birds in a barrel's mission is to release creative nonfiction into the wild.

40 Days & 40 Writes is its first project.


I had no interest in joining P.E.O., a woman's secret society to which my mother belonged. I wasn't going to spend more than a year in Wichita after graduating from college, just enough time to make enough money to survive until I got my first job as a reporter in Washington, D.C. But Mom was relentless. I was going to join P.E.O. or I would never hear the end of it. So I held my nose and agreed to do it. How bad could it be; one meeting a month. It was bearable.

I submitted the application, complete with three flowery recommendations from my mother's friends. The date for my initiation was set and formal printed invitations went out. I figured I was trading one evening of tea and cookies for detente.

I was wrong. Closer to the date of my initiation, my mother mentioned the black robes. I was not allowed to wear underwear under my robe.

I'd been though this kind of thing before. Black robes were standard practice at college sorority initiations. We had to drink this crappy thing called "bittersweet" (no alcohol, unfortunately) and share the secret handshake while repeating our secret Greek name. I'd forgotten my name (I was well lubricated by the time of the ceremony) and made up "Agripa" when it was time for the handshake. But underwear? It was thumbs up for panties and a bra at our house.

Okay, no underwear. Anything else, I asked. The secrets. I would learn them all and I had to swear to never share them with anyone, particularly husbands. No one outside of the sisterhood could know what P.E.O. stood for. And the secret password was only to be repeated when I met a P.E.O. sister. It was our way of verifying that we were both members.

Wait a minute, P.E.O. doesn't stand for Pigs Eat Oats? That bit of inside information was common knowledge in our home. That's the cover story, according to my mother.

Now I'm curious, though not in a good way.

Initiation night arrives. The ceremony is at a my family's home. The ladies arrive, 30-some women, most older than my mom, then in her mid-50s. The robes came out and the ladies disappeared into the bedrooms to change. After they came down, I went up to change.

My shroud smelled like a grandma, an old grandma. Two pieces of black cloth sewn together with enough room left at the top of the seams to accommodate my arms. A drawstring gathered the top of the garment around my neck. I picked up the garment and walked down the stairs.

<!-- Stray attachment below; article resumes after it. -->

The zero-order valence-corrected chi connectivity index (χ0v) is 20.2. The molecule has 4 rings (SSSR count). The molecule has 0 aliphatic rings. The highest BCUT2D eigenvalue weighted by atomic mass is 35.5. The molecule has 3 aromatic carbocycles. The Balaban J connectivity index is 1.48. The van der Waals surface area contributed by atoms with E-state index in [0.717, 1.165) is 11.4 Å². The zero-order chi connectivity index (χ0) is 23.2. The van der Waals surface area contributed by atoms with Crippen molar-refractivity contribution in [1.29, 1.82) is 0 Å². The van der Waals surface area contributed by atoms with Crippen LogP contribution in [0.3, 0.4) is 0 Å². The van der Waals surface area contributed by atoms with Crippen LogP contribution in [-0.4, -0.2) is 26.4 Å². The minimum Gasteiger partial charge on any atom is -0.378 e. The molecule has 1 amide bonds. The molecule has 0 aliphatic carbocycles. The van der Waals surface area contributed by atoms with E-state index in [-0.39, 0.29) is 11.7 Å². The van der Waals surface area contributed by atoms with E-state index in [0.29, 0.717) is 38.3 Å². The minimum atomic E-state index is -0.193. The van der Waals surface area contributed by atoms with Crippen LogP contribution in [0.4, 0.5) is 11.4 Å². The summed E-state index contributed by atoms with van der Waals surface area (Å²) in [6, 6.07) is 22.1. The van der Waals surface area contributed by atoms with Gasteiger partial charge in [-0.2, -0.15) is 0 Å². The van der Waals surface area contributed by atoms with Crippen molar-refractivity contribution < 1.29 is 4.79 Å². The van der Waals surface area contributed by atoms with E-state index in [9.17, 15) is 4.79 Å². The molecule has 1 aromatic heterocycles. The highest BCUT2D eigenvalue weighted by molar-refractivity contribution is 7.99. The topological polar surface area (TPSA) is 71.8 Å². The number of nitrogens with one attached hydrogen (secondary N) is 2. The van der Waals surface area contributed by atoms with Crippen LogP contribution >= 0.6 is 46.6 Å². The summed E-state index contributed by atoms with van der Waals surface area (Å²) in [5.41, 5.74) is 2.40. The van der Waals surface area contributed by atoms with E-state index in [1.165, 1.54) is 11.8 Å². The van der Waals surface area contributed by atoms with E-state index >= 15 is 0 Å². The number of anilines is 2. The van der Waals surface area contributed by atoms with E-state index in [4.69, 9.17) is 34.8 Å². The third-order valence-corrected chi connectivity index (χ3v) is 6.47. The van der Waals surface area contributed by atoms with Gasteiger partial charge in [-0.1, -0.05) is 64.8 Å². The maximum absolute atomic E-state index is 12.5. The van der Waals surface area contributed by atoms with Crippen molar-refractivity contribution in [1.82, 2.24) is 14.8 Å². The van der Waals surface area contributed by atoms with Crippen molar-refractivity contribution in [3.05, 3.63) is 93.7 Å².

The women were holding hands in a circle in my living room. I joined the circle. Verses were read. Things were said. I counted the minutes. Then the secret password was whispered, one woman to the next, close to the ear. "sooee" Did I hear that right? A pig call? It made sense, sort of, if Pigs Eat Oats was the organization's secret name. But I thought that wasn't the case. I repeated the pig call into the ear of the woman next to me. I received a benevolent smile in return.

The rest of the night moved forward with me understanding little of what was said. My mind wandered, floating out the door and around the world, away from Wichita and the little pigs in my living room. I knew it was over when the ladies hugged me, some with tears in their eyes, changed back into their street clothes and left.

I never went to a single meeting, for which I was never forgiven. I left Wichita and never looked back. It wasn't until many years later that my sister, who also joined P.E.O. and loved it, told me the story of the group.

The password is "soeur," French for sister. The initials stand for "Protect Each Other." The group dates back to the Midwest's pioneer days when women were worked to death and often abused, typically by their husbands. This secret sisterhood was there to quietly step in and provide shelter. I can only guess that this group was instrumental in getting Prohibition passed and in making Kansas the first common property state in the union. In the case of divorce, the wife gets just as much of the property as the husband, a radical idea back then.

In my defense, my mom didn't give a rip about this back story. This was a group that didn't let everyone in. You had to be "someone" to be invited. And that was enough for my mom. But back in the day, these women were running a sanctuary for women. Bless their souls.

There Is No 'Cry' in 'Team'